Initial insights about the pathway for [Fe-S] cluster assembly were gained through analysis of Azotobacter vinelandii genes required for activation of nitrogenase, the catalytic component of biological nitrogen fixation. Nitrogenase comprises two catalytic partners, called the Fe protein and the MoFe protein, and both of these are [Fe-S] proteins . A biochemical-genetic analysis of nitrogen-fixation-specific (nif) genes required for nitrogenase maturation revealed that two of them, nifU and nifS, are uniquely required for the activation of both the Fe and the MoFe proteins [2,3]. Subsequent studies suggested that NifS is a cysteine desulphurase that uses pyridoxal-phosphate chemistry to activate S in the form of an enzyme-bound persulphide  and that NifU provides a molecular scaffold for assembly of ‘transient’ [Fe-S] cluster units destined for nitrogenase maturation . Key observations used to validate this model include: (i) NifU and NifS are capable of forming a transient macromolecular complex , (ii) co-incubation of NifU and NifS in the presence of L-cysteine and Fe++ results in the formation of labile [Fe-S] clusters on NifU , (iii) [Fe-S] cluster-loaded NifU can be used for the effective in vitro activation of apo-Fe protein , and (iv) placement of certain amino acid substitutions within NifU results in trapping of the transient [Fe-S] cluster on the NifU scaffold , thereby compromising the capacity for both in vivo and in vitro nitrogenase activation .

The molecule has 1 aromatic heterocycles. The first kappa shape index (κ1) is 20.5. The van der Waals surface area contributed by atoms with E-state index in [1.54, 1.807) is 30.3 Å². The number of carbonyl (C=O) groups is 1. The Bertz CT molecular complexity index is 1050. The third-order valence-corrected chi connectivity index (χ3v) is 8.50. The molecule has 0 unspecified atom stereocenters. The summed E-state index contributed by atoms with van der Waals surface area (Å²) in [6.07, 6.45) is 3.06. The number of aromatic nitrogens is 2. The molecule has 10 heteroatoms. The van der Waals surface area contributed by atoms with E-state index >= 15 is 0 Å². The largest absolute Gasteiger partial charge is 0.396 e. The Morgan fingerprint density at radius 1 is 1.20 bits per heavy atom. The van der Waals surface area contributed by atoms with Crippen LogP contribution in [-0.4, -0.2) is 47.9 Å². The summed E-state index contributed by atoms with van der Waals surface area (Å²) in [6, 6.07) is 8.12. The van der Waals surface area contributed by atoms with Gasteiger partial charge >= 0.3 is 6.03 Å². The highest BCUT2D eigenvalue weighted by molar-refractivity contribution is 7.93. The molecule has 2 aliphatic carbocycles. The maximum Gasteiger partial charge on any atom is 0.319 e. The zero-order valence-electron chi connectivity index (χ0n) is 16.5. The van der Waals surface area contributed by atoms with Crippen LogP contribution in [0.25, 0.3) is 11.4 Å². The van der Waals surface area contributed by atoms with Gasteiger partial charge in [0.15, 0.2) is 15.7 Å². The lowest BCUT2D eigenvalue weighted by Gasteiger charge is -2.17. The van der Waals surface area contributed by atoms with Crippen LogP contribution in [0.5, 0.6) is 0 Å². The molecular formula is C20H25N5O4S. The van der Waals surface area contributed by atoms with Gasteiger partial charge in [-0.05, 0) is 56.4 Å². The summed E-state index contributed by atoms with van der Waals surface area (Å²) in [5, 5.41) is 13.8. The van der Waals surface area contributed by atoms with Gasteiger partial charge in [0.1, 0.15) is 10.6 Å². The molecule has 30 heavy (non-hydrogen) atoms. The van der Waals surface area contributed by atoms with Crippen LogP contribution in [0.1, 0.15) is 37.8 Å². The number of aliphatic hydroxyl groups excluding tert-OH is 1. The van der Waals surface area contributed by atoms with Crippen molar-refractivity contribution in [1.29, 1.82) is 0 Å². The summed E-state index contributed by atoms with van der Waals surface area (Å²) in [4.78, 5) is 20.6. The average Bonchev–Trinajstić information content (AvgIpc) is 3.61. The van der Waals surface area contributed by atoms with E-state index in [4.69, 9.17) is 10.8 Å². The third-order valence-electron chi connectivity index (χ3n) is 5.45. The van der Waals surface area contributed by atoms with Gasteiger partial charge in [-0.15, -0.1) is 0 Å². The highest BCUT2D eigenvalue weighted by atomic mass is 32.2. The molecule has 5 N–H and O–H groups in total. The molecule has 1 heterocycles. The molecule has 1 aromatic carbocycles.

The isc and suf systems also have [Fe-S] cluster biosynthetic functions